Cardinal in Early Snow: #1

I painted this cardinal tonight. It is based on a photo I found online, but I can’t find it now – I will do my best to locate the photo so I can give credit to the artist who took the photo. I’ll update when I find it.

EDIT: The photo is the January, 2020 photo from the Bird Whisperer Project.

I started with a careful but minimalistic sketch of the bird. Then, I sprayed making fluid on the paper with a tooth brush. I also used a dip pen to make some very slight marks around the body to suggest feathers, and a highlight on the eye and beak.

After that dried, I wetted the whole paper and added light blue and greens to the background. Once the water had fully absorbed into the paper, but before it could start to evaporate much, I added some large strokes of burnt umber and raw sienna which bloomed out into foggy marks representing distant vegetation.

I let that dry completely before painting the foreground grasses in burnt umber, yellow ochre and cobalt blue. I think maybe I should have painted fewer of these as they are a bit distracting. But I like how they set the scene so I’m ok with it.

Next, I painted the bird with a very light layer of alizarin crimson (I think?) painting the whole bird one flat color. I painted the head wet on dry, and then used clean water to dampen the paper around the body. I wanted that red to blur out a bit to give soft edges around the belly thinking it would help suggest the bird being all puffed up to stay warm. Then, I painted that very light red into the damp paper so it would bloom out a bit at the belly. This worked well – I mean the paint bloomed out just as I had hoped. But, I didn’t account for the impact of the white feather breaks that I added with masking fluid. Next time, I think I’ll need to do one or the other-not both.

I then went back into the bird, staring at the head, and painted another, more careful layer of that same light red. The tail feathers were much more purple in the reference photo, so I used some moonglow for those feathers.

As they later was drying, I added pyrrol orange here and there to give the red some depth, instead of being one single flat wash.

Once that dried I used more of the red, this time at a much more concentrated water to pigment ratio, to paint tiny little has marks to suggest feathers. I was careful to make these marks in the direction that the feathers grow in order to help define the shape of the body better. Most of these marks aren’t even visible now, but I could see them when I was painting, and I think doing things helped me keep the contours of the bird in mind.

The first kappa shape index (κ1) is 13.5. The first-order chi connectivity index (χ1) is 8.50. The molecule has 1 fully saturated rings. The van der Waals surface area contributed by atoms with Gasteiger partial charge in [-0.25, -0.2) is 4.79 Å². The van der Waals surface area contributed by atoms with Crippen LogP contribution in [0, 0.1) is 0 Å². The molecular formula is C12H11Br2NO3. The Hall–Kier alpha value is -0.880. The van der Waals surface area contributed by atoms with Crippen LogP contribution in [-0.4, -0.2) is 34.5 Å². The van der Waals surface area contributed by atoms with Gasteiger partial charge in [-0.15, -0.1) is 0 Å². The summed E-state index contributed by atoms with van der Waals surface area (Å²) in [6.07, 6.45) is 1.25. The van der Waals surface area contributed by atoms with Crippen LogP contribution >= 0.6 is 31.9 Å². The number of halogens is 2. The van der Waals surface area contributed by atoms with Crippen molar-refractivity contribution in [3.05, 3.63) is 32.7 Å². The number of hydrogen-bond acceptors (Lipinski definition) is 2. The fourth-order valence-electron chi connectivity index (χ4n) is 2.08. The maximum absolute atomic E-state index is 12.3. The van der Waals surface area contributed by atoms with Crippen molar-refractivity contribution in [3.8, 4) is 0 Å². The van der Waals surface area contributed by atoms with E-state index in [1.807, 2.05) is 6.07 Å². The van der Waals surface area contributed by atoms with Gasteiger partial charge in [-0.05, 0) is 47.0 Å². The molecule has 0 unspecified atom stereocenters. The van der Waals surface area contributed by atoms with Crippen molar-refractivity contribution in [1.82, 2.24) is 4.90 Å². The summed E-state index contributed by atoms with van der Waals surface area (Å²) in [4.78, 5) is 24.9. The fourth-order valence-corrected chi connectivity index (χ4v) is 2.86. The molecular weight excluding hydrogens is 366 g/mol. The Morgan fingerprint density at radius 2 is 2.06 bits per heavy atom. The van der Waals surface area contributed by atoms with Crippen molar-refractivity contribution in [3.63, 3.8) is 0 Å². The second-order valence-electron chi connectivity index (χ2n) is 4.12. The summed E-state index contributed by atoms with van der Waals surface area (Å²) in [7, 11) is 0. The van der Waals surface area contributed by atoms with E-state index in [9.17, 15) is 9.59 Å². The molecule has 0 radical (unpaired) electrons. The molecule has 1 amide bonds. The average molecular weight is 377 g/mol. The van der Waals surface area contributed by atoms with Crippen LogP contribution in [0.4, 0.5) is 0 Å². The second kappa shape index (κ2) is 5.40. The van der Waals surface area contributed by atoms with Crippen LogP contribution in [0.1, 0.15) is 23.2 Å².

Then, I made a much thicker red/orange/purple mixture and painted some tiny little feathers here and there just to sell the illusion of volume. There are so many tiny little feather rendered throughout, and the vast majority just ended up blending into each other – but the few that didn’t really help sell the illusion of feathery contours. You can see it better zoomed in:

Once that was done I painted the mask and bib with a light wash of indigo and raw umber. I let that wash dry, and added more indigo and raw umber using tiny little strokes I went. Most of these were painted right next to each other, and just bled into one wash, but in a few places where the strokes didn’t quite touch I got a bit of a break, allowing that light unerpainting to show through.

I repeated this step with much thicker paint, until I was happy with the values in the mask and bib. I’m glad I took this approach because it helped create a deep black shape that still has dimensionality to it.

When that was finished, I used a tiny brush and clean water to wet a thin line around the eye. Then, I dabbed it with a clean cloth to pull pigment away, which gave a highlight around the eye. This really helped sell the illusion that the eye was setting in the head, instead of looking like a black googly eye stuck on a black mask.

I then mixed that black with the red and painted some very thin lines around the flight and tail feathers, and made some tiny marks in a few places to indicate shape – like the dark spot beneath the scapular feathers, and the line on the sternum between the breasts.

Once that was finished I painted the branch using a lot of yellow ochre, burnt sienna, raw umber, and indigo. As it was drying, I added some stripes of chinese white to bloom out a bit hoping it would look like lichen. This didn’t quite work, so I washed the chinese white into the other washes a bit. The branch was quickly starting to feel overworked, so I let it dry completely, and then went back at it with some wet-in-wet work using yellow ochre and raw umber to define the shape, and then scratching in some indigo here and there to suggest cracks.

After it was completely dry, I removed the masking fluid. I am not quite sure about the snow this created. I like it, but I also feel like it’s a bit noisy. If I were to do it again, I would either spray more masking fluid, keep a few bigger drops, or just skip the snow altogether. I think it bothers me the most around the eye, so maybe next time just be careful to remove any masking fluid near the eyes before I start painting.

I’m quite happy with how it came out. This if my first finished painting of 2024, hopefully there will be a lot more like this to come.